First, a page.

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QuoteWerks Knowledgebase Topic (Article ID 6075)

Database - Corrupt QuoteWerks Database, Possible Causes

This information applies to :

Article ID
6075

Created/Updated
August 27, 2019

Category
Troubleshooting


Are you using the most current release of QuoteWerks?
Version 5.5 Build 1
Issue:
My "Docs.mdb" or other database file has become corrupt. How do I repair it?

Resolution
Typically, running maintenance with the QuoteWerks Medic Utility will fix a corrupt QuoteWerks database. If the Medic is unable to repair the database, a compact and repair in Microsoft Access can generally resolve the issue.

Question:
Why did my database become corrupt?

(The information below has been adapted from a Microsoft knowledgebase article. It references the docs.mdb file as this is the database that usually becomes corrupt since it is the "workhorse" of QuoteWerks and users are constantly reading, modifying and deleting records from it:)


Answer:

Typical Causes of .mdb File Corruption - There are four main causes of corruption in Access/Jet .mdb files.

Database Is Suspect/Corrupted Because of Interrupted Write Operation

Correct shut down that is completed by clicking Exit or Close on the File menu, is highly recommended. However, if a database is open and is writing data when Access is incorrectly shut down, the Database Engine may mark the file as suspect/corrupted. This can occur if the computer is manually turned off without first shutting down Windows or if power is lost. Other situations may not shut down Access but may still interfere with the writing of data to the disk while the database is open. This can occur, for example, when networks experience data collisions or when disk drives malfunction. If any of these interruptions occur, then the database engine may mark the database as potentially corrupted.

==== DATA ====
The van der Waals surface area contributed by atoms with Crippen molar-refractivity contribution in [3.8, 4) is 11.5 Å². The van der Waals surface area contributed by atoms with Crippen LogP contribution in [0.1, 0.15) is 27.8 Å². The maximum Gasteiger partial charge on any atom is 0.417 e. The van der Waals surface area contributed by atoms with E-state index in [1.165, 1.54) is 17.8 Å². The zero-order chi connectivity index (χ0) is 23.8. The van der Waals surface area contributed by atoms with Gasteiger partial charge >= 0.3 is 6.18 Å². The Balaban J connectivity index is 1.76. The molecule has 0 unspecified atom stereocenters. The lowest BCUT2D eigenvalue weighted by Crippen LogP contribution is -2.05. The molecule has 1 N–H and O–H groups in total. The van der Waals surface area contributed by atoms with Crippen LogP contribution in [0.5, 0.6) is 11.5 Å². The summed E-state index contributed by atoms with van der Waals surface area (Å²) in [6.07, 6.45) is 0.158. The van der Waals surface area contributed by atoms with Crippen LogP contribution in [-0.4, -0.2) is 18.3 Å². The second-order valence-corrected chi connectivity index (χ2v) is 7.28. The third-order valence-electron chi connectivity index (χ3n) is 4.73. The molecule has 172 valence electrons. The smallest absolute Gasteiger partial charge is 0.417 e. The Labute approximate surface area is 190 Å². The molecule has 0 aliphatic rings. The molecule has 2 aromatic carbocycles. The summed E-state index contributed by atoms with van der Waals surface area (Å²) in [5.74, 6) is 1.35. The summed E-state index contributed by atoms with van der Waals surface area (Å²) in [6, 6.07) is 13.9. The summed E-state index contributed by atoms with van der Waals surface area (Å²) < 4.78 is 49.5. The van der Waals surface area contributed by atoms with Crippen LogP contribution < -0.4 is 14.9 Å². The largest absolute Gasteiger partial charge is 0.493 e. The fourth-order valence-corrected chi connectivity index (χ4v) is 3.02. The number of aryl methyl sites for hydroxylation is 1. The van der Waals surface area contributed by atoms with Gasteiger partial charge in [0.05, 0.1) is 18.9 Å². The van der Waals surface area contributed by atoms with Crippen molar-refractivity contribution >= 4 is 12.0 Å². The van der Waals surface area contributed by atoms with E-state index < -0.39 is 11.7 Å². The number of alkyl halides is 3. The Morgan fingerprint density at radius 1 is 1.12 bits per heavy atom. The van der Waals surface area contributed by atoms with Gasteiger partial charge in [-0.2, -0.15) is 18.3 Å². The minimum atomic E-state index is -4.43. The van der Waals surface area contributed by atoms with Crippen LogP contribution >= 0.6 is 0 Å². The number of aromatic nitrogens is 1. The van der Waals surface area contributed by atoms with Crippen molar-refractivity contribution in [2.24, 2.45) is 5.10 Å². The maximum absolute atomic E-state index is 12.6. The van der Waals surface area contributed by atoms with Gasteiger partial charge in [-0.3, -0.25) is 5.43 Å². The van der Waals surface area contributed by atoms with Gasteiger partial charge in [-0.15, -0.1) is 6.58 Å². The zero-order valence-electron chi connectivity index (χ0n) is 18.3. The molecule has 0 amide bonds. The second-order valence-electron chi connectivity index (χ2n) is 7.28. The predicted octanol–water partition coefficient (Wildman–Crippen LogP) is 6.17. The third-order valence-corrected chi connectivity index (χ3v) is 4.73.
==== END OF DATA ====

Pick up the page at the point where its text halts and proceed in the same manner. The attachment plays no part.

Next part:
When you begin a write operation, it sets a flag and then resets the flag when the operation is complete. If a write operation is interrupted, the flag remains set. When you try to open that database again, the database engine determines that the flag is set and then reports that the database is corrupted. In most cases, the data in the database is not actually corrupted, but the set flag alerts that corruption may have occurred. In cases such as this, if you compact and repair, you can typically restore the database.

Faulty Networking Hardware
In this case, file corruption does not involve the database engine. Rather, the file is literally corrupted by some outside cause. The cause can be one or more links in the hardware chain between the computer that the database resides on and the computer that has the database open. This list includes, but is not limited to, network interface cards, network cabling, routers, and hubs.

Hardware-based corruption is typically indicated by .mdb files that cannot be restored through the use of compacting and repairing, Hardware corruption typically occurs until the responsible hardware is repaired or is replaced.

Opening and Saving the .mdb File in Another Program Other than MS Access